You know that annoying 1- or 2-minute delay after you turn on your computer, when the machine just stares blankly back at you, making those popcorn popping noises and occasionally flashing a message like “running startup scripts”? That ritual soon may be a thing of the past. The age of instant-on computing could be just a click or two away.
Recently, Notre Dame researchers demonstrated the feasibility of a revolutionary computer technology that uses incredibly tiny magnets to do the computing and information storage.
Professor Wolfgang Porod, the director of Notre Dame’s Center for Nano Science and Technology, says nanomagnetic logic (NML) technology has the potential to make computers that are more efficient, run cooler on less power, and — best of all — don’t need that annoying boot process.
The system employs tiny nanomagnetic “islands,” each made up of many electrons positioned in an array. Flipping the pole of one nanomagnet induces a similar flip in an adjacent magnet, setting up a switch that transfers information down the line. The switching process can represent the binary ones and zeroes that are the backbone of all computing operations.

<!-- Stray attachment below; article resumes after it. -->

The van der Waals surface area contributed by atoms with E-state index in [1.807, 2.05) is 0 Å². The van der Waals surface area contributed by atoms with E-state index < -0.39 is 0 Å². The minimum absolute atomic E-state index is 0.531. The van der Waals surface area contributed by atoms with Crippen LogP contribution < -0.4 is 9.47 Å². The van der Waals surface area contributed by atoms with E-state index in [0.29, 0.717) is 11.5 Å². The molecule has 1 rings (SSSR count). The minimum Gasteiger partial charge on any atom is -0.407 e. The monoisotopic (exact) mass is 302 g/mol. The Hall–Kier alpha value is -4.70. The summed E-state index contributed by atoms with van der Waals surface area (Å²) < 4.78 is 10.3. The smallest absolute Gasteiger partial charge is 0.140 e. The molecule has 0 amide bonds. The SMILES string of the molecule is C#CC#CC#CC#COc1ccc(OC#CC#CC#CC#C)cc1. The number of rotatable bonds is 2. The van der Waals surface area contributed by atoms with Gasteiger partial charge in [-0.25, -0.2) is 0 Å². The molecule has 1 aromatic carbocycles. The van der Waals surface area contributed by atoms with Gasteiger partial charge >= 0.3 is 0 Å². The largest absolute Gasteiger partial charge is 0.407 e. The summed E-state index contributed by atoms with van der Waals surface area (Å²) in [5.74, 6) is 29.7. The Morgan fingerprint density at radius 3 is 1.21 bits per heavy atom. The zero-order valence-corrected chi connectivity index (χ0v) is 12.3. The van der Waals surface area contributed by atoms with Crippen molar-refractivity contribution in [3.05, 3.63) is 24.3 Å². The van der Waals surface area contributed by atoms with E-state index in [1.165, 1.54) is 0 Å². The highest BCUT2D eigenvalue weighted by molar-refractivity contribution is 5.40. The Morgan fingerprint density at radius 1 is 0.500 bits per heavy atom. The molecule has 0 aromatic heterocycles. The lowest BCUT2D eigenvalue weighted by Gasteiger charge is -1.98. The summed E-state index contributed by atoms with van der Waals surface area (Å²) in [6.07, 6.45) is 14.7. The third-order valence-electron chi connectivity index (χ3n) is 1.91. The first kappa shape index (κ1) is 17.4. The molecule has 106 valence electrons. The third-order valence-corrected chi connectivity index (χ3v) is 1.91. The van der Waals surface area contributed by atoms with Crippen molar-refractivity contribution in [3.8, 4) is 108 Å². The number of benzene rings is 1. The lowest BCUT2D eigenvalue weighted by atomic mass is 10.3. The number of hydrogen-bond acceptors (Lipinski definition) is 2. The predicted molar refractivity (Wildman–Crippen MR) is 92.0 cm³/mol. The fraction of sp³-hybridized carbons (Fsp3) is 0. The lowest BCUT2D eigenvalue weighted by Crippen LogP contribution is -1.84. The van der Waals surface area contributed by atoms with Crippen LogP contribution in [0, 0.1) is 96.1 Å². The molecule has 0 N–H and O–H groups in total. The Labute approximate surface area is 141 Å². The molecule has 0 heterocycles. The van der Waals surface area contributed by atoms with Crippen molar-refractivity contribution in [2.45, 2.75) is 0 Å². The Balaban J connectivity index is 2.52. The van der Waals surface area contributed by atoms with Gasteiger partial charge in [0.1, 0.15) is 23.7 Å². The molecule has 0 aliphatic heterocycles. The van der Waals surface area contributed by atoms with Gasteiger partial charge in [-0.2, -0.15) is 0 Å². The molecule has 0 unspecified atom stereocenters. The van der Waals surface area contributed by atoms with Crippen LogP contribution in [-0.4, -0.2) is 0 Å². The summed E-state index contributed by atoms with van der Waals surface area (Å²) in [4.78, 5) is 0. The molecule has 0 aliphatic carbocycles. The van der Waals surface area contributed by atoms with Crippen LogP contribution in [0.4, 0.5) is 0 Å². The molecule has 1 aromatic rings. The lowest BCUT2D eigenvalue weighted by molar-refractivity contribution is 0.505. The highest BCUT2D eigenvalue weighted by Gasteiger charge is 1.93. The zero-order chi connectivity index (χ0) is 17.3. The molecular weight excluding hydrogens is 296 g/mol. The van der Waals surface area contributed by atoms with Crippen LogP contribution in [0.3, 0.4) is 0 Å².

Since the nanomagnets are outrageously small, only a few 100 nanometers in size, incredibly powerful computers are possible. Just to give some sense of the size of the nanomagnets, a human hair is about 75,000 nanometers in diameter.
Unlike conventional transistor technology, which wastes power because transistors require electric current just to remain in a standby mode, NML requires no such standby electric current. Also, transistor-based circuits lose information once the current stops, hence the need to boot up every time the computer is turned on.
Notre Dame’s Center for Nano Science and Technology recently received a $9.9 million contract from DARPA, the Department of Defense’s research and development office, to investigate the system. Cooperating with Notre Dame on the project are research teams from the University of California-Berkeley and the Technical University of Munich, as well as industry partners IBM and Grandis, a firm that specializes in cutting-edge computer memory technology.
John Monczunski is an associate editor of Notre Dame Magazine. Email him at email@example.com.